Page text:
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the church. But when the officers of the church inflict its moral and religious censures justly, though a careless world and an unbelieving age may affect to despise them, they are really more awful than any temporal punishments. Christ the great head of the church sanctions them, and they are the harbingers of an eternal retribution. Reverence them, therefore, brethren, that they may become, what they were intended to be, a salutary discipline to correct the wanderings of your souls.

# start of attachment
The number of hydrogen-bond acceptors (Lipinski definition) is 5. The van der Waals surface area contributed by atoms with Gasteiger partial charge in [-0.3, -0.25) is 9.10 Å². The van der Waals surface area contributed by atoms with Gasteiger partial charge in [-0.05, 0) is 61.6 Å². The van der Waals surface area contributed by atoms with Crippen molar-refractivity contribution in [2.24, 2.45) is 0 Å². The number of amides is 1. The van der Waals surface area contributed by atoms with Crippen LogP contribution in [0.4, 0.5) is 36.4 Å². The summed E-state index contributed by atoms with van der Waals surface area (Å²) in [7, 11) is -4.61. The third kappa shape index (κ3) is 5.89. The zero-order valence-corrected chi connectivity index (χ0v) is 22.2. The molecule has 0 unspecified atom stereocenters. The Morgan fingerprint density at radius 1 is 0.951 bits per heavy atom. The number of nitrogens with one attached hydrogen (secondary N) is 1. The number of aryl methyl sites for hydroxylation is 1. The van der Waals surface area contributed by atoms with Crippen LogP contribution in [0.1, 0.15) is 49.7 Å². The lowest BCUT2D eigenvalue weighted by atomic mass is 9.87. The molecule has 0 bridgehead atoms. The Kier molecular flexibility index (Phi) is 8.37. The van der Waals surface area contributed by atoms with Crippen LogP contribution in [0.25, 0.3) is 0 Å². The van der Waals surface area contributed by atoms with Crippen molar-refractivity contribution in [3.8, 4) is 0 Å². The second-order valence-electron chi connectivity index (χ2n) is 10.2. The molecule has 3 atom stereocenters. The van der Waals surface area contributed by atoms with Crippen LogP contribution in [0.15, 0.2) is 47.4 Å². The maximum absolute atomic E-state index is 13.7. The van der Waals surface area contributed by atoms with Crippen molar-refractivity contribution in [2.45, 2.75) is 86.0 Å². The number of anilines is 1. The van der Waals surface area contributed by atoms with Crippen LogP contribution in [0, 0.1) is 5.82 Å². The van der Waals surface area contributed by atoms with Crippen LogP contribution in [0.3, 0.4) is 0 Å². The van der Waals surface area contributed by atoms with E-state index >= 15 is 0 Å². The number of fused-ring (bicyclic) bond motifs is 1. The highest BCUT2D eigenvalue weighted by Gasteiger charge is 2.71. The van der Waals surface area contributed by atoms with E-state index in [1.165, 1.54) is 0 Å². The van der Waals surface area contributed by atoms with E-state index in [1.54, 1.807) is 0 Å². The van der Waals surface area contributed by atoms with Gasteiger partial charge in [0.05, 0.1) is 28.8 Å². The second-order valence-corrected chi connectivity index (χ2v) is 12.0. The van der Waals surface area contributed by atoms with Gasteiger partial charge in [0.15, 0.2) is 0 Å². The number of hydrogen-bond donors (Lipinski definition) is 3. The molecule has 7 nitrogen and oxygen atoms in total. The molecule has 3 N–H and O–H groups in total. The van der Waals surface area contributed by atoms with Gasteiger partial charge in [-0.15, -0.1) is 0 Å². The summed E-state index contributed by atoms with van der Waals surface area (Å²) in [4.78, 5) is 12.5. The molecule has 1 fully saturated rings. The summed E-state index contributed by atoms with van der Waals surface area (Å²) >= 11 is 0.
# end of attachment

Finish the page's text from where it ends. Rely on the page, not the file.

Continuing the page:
4th. If the trust of your pastors be arduous and their character easily susceptible of a stain, then they have a sacred claim upon their people to make them reasonable allowances, and to shield them from unjust aspersions. To observe a tender and sympathetic spirit among those of whom he has the charge will ever be a most grateful and encouraging circumstance to any minister of the gospel who possesses a soul of sensibility. It will animate him to double diligence. It will make him bear every difficulty, not only with patience, but with pleasure, in the service of such a people. On the contrary, it must require the constant exercise of a martyr's faith to discharge, with suitable fidelity, the duties of the ministerisl trust, to an unfeeling, anreasonable, and ungrateful flock. I admit, indeed, that every minister ought to be able to say with the apostle, “ I am willing to spend and to be spent for you, though the more I love you the less I be loved;" but it should be remembered, notwithstanding, that this is a high attainment, which is rarely made in fact, and that the people who call a minister to this trial are likely to have but very little benefit from his labours. Mistake me not, my brethren. For a man, in the sacred office, whose general character is bad we plead for no indulgence. He merits the abhorrence of all, and let him receive it. But when you have no reason to doubt, either the piety or the general fidelity of those who are placed “ over you in the Lord," be tender of their character, even though there be some things that you could wish otherwise. Ministers of the gospel are “ men of like passions with yourselves:” As on this account it is but rational to expect that they will have their failings, so he who loves the religion of Christ will be cautious not to magnify and expose those failings, lest he injure his Saviour's cause while he is bitter against its imperfect advocates. Be it, then, a matter of conscience with you to repel injurious suggestions against your pastors: forbear them yourselves and discourage them in others. Thus will you strengthen their han and obey the divine command, which requires that you “estecm them very highly in love . for their works' sake.”